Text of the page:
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What you should know about photokeratitis

What you should know about photokeratitis

eye care for childrenThanks to a lot of information about how the sun can cause skin cancer (and wrinkles), most of us know we need to wear sunscreen year-round, even on cloudy days. So it doesn’t make sense that many of us are still heading outside without any sun protection for our delicate eyes.

You’re asking for a bad case of photokeratitis (sunburned eyes)

It’s not as common as sunburned skin, but sunburned eyes can occur when unprotected or under-protected eyes are exposed to sunlight — reflecting off water, sand, ice, snow and pavement. This kind of exposure damages the thin surface layer of the cornea, with symptoms that can include:

  • Pain
  • Redness
  • Swelling
  • Watery eyes
  • Blurry vision
  • Sensitivity to bright light
  • Temporary vision loss

Protect your vision with (the right kind of) sunglasses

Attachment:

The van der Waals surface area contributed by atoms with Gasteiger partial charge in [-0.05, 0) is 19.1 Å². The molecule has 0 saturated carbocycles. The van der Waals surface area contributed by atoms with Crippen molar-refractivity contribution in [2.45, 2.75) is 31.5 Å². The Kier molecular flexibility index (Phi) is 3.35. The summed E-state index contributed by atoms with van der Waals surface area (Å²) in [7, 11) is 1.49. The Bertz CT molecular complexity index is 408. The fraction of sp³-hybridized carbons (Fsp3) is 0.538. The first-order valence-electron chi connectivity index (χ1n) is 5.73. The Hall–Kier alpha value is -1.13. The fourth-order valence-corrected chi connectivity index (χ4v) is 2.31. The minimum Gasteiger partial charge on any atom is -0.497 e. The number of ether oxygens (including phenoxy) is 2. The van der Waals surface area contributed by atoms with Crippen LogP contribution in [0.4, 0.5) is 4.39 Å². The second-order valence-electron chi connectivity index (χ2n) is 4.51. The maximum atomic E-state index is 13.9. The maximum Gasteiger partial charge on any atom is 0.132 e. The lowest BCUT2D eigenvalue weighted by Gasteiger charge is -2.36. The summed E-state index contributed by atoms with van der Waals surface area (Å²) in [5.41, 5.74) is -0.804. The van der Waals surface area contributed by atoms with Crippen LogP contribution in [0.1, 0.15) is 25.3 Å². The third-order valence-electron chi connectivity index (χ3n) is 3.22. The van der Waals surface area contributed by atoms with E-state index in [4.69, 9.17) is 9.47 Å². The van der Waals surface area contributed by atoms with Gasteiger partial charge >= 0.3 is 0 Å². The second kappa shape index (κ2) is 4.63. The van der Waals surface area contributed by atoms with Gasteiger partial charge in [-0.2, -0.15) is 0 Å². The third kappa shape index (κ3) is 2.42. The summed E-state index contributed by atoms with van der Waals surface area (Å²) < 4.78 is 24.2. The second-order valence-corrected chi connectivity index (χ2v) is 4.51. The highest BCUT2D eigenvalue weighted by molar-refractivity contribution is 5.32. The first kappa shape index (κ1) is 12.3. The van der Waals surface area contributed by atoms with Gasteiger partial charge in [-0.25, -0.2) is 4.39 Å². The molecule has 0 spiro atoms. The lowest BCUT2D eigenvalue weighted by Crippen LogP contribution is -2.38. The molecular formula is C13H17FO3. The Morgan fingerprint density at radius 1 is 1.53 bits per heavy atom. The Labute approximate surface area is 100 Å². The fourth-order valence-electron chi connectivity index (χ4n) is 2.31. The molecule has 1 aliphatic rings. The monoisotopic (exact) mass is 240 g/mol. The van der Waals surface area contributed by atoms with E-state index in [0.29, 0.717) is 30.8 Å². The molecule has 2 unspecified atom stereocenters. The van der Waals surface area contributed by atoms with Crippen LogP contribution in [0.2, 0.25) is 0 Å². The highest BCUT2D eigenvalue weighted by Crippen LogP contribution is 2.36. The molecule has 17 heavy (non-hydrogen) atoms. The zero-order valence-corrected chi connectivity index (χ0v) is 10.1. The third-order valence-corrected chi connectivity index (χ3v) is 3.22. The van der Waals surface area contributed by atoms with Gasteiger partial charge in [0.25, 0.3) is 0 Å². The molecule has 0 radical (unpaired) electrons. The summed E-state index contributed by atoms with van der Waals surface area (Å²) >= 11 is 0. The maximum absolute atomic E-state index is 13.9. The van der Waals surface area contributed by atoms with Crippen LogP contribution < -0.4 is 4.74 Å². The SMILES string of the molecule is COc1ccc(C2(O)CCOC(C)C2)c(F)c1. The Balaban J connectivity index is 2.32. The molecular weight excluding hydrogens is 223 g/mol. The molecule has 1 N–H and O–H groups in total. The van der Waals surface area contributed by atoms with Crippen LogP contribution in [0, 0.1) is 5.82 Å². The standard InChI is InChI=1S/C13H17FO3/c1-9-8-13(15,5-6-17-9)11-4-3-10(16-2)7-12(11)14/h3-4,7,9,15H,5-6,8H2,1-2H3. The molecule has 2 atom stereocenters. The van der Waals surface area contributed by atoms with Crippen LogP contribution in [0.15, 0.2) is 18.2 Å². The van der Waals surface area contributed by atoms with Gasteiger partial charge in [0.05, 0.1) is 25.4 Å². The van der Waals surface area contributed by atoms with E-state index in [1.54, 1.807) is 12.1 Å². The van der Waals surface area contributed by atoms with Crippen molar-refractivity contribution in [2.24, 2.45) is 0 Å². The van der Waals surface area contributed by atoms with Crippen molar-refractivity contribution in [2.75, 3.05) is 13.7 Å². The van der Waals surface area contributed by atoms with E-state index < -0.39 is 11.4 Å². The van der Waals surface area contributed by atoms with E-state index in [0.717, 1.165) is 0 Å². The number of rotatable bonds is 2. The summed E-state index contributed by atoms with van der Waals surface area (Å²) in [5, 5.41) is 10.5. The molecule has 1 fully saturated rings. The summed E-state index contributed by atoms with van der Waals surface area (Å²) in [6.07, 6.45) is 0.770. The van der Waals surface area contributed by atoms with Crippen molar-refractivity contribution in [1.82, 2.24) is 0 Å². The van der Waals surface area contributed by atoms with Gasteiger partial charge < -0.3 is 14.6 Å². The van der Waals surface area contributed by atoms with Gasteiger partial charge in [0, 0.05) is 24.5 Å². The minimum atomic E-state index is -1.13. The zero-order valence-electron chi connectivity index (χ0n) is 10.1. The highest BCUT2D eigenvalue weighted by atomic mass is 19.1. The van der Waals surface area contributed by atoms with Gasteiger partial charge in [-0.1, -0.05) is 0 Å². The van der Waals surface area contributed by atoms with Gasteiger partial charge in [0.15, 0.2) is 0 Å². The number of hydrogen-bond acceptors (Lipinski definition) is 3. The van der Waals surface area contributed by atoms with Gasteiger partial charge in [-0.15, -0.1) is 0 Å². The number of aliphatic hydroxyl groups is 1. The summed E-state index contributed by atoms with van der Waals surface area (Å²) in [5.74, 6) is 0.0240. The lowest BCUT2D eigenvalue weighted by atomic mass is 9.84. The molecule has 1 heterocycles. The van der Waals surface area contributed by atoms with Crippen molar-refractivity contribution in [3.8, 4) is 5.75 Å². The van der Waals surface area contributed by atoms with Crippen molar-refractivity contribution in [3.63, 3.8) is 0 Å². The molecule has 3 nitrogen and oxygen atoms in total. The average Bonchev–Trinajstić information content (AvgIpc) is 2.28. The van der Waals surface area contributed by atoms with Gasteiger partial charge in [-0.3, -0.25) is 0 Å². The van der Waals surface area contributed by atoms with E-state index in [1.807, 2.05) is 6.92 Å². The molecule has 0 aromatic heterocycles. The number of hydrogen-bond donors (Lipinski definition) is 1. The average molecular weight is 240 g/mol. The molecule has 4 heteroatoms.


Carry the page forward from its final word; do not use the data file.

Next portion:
Choose a pair that is certified to block at least 98% percent of UVA and UVB rays. However, even lenses that offer maximum UV protection don’t always shield your eyes from ambient light hitting the back of your lens and reflecting into your eyes. So to give your eyes the best protection possible, select a wrap style that fits tight to your face. Your eye doctor can help you make sure you have the right coverage, so call for your appointment today: 561.338.7722.

Polarized lenses

They don’t protect your eyes from the sun’s rays, but they do reduce glare, which can help you see better.

Wear sunglasses on sunny and cloudy days

This will not only help prevent photokeratitis, but it will also decrease your risk of getting cataracts, which are known to develop after years of sun exposure.

What goes for you goes double for your children

You might diligently cover your children with sunscreen, but you might be overlooking covering their eyes. And kids need eye protection even more than adults do. That’s because the most sun damage occurs when we’re young and our pupils are their largest. Children are also outside more than adults and exposing themselves to other sources of UV, high energy, and blue violet lights with cell phones pressed tight to their faces.